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Rescuers Rip Open Boxes Shut Tight with Tape, Find 11 Cats Left for Dead Trapped Inside

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On Jan. 11, a woman named Wendy was on her way home after work when she saw some suspicious-looking packages lining a brick wall in an alleyway in Stratford, London. The boxes were sealed shut with a concerning amount of packing tape, which was odd.

As she continued to walk by, she thought she heard a sound, so she turned back to investigate. She contacted a local rescue group after realizing the noise coming from the boxes sounded a lot like a cat meow.

Since the alley was close to a busy road and the rescuers weren’t sure of the condition of the cats, they made air holes in the boxes so the cats could breathe until they could be transported to a contained space and freed from their cardboard prisons.

A video of the unboxing made it to the Facebook page of the Celia Hammond Animal Trust, which was the group responsible for picking up the boxes and their precious contents.

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In the video, a woman used a butter knife to cut through the tape, trying to work quickly but also being careful not to hurt the creatures inside. As the four boxes were opened, rescuers found 11 sad cats staring back at them.

The 9 young cats and 2 adults did not appear feral, and while they were underfed and had to be treated for fleas, it seemed like they had been handled at some point and were cautious but not overly skittish.

“We can only assume the intention was for them to die as surely everybody knows animals need to be able to breathe to survive,” the group wrote on Jan. 15. “The boxes cannot have been there very long as without oxygen our vets estimate they probably wouldn’t have lived more than an hour or two.”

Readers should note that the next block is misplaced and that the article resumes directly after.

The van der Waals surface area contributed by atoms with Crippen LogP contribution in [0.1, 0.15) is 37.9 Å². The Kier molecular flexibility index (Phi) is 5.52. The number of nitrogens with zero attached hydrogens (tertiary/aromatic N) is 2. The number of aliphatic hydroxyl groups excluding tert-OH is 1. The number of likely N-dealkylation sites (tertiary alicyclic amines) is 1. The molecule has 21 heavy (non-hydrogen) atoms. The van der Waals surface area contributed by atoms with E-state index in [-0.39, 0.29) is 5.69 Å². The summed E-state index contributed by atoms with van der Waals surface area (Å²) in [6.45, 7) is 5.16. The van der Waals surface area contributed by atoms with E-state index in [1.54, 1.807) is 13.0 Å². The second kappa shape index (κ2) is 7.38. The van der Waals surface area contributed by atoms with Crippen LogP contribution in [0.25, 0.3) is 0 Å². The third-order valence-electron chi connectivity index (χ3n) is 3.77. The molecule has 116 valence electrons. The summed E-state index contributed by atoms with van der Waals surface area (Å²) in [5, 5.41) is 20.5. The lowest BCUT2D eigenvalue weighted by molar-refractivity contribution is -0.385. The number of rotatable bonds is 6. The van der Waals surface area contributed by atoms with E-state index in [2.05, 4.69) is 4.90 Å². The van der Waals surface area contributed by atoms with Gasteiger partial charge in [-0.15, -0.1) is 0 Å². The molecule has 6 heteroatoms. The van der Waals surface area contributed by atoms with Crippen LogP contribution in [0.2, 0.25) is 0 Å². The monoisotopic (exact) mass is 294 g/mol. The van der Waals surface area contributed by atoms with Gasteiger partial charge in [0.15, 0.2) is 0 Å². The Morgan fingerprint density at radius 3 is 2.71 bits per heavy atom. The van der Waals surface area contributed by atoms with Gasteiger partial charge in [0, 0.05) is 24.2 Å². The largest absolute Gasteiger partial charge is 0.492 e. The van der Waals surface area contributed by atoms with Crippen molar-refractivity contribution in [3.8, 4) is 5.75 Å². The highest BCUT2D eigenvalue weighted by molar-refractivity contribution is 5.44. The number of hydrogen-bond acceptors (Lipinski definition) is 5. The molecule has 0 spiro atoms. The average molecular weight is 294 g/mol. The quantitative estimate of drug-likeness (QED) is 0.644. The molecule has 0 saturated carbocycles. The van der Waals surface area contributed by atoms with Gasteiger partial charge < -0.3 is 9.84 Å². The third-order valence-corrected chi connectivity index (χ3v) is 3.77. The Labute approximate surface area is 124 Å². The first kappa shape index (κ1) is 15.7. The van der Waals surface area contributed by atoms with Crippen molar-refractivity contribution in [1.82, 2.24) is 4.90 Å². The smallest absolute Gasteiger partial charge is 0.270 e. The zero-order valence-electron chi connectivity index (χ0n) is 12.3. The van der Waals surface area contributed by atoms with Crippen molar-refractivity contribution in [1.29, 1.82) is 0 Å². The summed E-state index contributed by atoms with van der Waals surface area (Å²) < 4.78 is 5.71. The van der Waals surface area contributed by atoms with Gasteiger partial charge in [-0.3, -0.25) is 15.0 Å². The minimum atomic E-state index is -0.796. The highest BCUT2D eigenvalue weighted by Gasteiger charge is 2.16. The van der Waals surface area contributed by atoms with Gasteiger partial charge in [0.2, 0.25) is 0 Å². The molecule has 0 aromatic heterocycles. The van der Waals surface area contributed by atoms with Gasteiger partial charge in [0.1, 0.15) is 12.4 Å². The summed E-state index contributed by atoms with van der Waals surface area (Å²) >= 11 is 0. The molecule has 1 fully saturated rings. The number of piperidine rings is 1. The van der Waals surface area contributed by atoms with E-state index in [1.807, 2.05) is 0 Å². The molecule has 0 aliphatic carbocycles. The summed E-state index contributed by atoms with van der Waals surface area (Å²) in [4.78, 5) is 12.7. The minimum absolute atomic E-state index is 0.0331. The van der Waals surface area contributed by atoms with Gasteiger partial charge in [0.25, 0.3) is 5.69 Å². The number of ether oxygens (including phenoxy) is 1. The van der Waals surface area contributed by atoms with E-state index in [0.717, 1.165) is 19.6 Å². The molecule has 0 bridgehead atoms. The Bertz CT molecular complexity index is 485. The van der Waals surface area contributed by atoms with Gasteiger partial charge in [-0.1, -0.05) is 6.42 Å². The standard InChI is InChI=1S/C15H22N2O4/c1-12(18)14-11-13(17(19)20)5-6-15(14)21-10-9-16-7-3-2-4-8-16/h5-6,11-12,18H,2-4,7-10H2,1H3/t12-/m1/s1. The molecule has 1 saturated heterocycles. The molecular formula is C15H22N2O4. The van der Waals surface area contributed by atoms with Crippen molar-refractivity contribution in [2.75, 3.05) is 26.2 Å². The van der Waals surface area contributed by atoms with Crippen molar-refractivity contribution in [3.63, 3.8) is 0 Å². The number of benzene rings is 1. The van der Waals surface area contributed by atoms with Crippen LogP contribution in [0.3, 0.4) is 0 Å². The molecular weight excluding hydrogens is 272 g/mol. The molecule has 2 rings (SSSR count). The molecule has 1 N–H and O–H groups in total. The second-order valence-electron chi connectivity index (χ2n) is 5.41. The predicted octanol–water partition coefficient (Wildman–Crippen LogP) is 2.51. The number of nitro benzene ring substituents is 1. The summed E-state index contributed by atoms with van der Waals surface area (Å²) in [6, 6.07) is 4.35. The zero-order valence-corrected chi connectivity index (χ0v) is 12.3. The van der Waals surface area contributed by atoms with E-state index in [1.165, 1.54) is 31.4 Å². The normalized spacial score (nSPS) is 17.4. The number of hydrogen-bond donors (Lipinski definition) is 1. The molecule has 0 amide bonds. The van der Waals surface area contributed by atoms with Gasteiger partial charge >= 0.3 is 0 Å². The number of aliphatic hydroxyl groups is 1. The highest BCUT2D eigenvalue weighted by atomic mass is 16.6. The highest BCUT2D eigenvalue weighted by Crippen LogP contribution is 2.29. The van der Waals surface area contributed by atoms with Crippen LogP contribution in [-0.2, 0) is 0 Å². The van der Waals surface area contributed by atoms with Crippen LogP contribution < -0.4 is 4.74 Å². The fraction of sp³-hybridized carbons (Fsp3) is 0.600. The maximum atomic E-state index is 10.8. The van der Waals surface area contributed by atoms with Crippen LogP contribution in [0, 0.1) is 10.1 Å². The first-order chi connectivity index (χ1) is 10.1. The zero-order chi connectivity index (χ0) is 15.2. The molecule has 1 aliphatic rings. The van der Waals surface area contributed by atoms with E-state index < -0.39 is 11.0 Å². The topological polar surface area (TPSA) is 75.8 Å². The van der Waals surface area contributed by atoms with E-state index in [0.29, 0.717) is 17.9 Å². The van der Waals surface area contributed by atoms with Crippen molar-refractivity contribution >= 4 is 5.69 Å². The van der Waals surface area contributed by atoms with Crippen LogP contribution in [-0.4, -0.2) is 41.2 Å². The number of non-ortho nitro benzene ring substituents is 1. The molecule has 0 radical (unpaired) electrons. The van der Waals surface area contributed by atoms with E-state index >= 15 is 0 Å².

“One really strange thing is that these cats are really friendly and have clearly once been loved, handled and cuddled — what on earth would drive an apparently loving owner to do something so terrible? Perhaps it was a family member or neighbour who hated the cats enough to do this.”

After getting some TLC, the cats are doing well. Many people have inquired about adopting them, and the group is hoping to adopt them out in pairs since they’re all so close with one another.

“The cats are doing well,” a post from Jan. 18 reads. “Once they had recovered from their shock they have turned out to be friendly and like being stroked.”

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“They have all been treated for fleas and worms and vaccinated. Our vets are neutering and microchipping them prior to them be ready for new homes.”

“The cats are doing well and are getting better every day,” the group shared on Jan. 27. “The help you have all given has been absolutely amazing and is so very much appreciated. It really is good to know that are so many people out there who support our rescue work.”

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Amanda holds an MA in Rhetoric and TESOL from Cal Poly Pomona. After teaching composition and logic for several years, she's strayed into writing full-time and especially enjoys animal-related topics.
As of January 2019, Amanda has written over 1,000 stories for The Western Journal but doesn't really know how. Graduating from California State Polytechnic University with a MA in Rhetoric/Composition and TESOL, she wrote her thesis about metacognitive development and the skill transfer between reading and writing in freshman students.
She has a slew of interests that keep her busy, including trying out new recipes, enjoying nature, discussing ridiculous topics, reading, drawing, people watching, developing curriculum, and writing bios. Sometimes she has red hair, sometimes she has brown hair, sometimes she's had teal hair.
With a book on productive communication strategies in the works, Amanda is also writing and illustrating some children's books with her husband, Edward.
Location
Austin, Texas
Languages Spoken
English und ein bißchen Deutsch
Topics of Expertise
Faith, Animals, Cooking




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